Plenary speech 13th March on the Situation in Ukraine
– Mr President, I should like to thank the Commissioner for presenting his view on Ukraine. It is important to send a clear message to the authorities and to the government in Ukraine because we can see what is happening in Ukraine in a broader perspective.
The European Union and the countries in the Eastern Partnership do share a European vision and European opportunities. The Eastern Partnership, with the hopes and promises about association agreements and deeper free trade agreements, was launched because these countries were moving towards democracy and the rule of law. The Eastern Partnership was meant to help them take these steps and benefit from deeper economic integration.
Now we can see a clear pattern in these countries. Compared to the Orange Revolution in Ukraine, the Rose Revolution in Georgia and the corresponding moves and calls for democracy that we saw at that time, we are seeing another pattern today. Commissioner, I very much appreciate the fact that you underlined that there must be confidence that there will be no more use of selective justice in Ukraine if the conditions for an association agreement are to be met. That is important and I think that is an important message to all of these countries.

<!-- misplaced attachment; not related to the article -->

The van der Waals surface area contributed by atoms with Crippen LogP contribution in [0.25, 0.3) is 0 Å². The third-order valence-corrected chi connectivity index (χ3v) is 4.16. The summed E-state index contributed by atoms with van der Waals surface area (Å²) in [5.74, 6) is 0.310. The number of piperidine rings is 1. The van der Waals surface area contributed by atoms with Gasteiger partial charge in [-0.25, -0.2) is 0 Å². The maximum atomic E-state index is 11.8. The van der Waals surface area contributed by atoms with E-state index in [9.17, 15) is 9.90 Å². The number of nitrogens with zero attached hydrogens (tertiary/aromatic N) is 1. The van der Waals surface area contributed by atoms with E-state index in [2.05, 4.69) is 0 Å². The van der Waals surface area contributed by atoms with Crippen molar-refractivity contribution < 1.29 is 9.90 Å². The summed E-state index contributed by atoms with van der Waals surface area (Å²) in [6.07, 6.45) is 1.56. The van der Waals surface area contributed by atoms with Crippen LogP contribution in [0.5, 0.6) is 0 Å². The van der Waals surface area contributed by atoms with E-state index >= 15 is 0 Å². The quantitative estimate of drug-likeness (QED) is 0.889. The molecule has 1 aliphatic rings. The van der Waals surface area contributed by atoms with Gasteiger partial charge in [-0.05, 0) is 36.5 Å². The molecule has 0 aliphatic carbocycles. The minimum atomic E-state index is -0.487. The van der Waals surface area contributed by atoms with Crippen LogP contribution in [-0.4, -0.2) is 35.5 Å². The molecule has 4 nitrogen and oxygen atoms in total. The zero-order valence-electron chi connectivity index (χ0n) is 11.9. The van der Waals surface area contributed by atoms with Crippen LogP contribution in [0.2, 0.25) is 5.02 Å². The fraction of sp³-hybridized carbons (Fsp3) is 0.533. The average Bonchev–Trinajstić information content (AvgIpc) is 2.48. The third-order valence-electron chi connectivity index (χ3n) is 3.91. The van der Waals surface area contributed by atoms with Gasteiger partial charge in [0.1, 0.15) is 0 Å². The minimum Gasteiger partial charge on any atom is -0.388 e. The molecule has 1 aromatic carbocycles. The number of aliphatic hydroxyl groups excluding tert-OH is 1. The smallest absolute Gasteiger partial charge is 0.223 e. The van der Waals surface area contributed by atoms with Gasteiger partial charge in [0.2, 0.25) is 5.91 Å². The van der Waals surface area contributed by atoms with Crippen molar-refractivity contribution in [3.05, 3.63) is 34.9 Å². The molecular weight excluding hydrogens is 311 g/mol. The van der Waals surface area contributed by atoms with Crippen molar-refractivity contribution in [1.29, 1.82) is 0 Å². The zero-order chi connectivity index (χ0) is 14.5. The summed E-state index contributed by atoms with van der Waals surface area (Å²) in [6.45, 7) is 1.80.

Turning to the case of Yulia Tymoshenko, we must be aware that this is not only a humanitarian problem. It is also a systemic and inherent problem for democracy in Ukraine. What should concern us is not only that, but the fact that it also seems as if the regime does not want to do anything about it. They have been moving in the wrong direction for far too long.
There is reason to be concerned about the escalation of human rights violations and the misuse of the judiciary for political purposes in Ukraine. Ukraine’s high court of appeal has removed the parliamentary immunity of two independent members of parliament who did not want to cooperate with the ruling party. Serhiy Vlasenko, a lawyer who is coordinating former prime minister Yulia Tymoshenko’s defence in all politically motivated cases, has also been stripped of his parliamentary immunity. These are signs that Yanukovych’s ruling party is not doing what it should in order to meet the commitments made.
Furthermore, on Tuesday 12 February, Vitali Klitschko, the leader of the opposition party UDAR, called on the EU to introduce sanctions against the highest-ranking Ukrainian officials.
We see a pattern which we need to address in Ukraine and in a number of the other countries in the Eastern Partnership. Ukraine is at the centre of it, and the problem needs proper action. A clear message must be sent to Ukraine and those other countries, because otherwise we will see a dividing line of democracy and the rule of law, and Ukraine will not be in our part of Europe.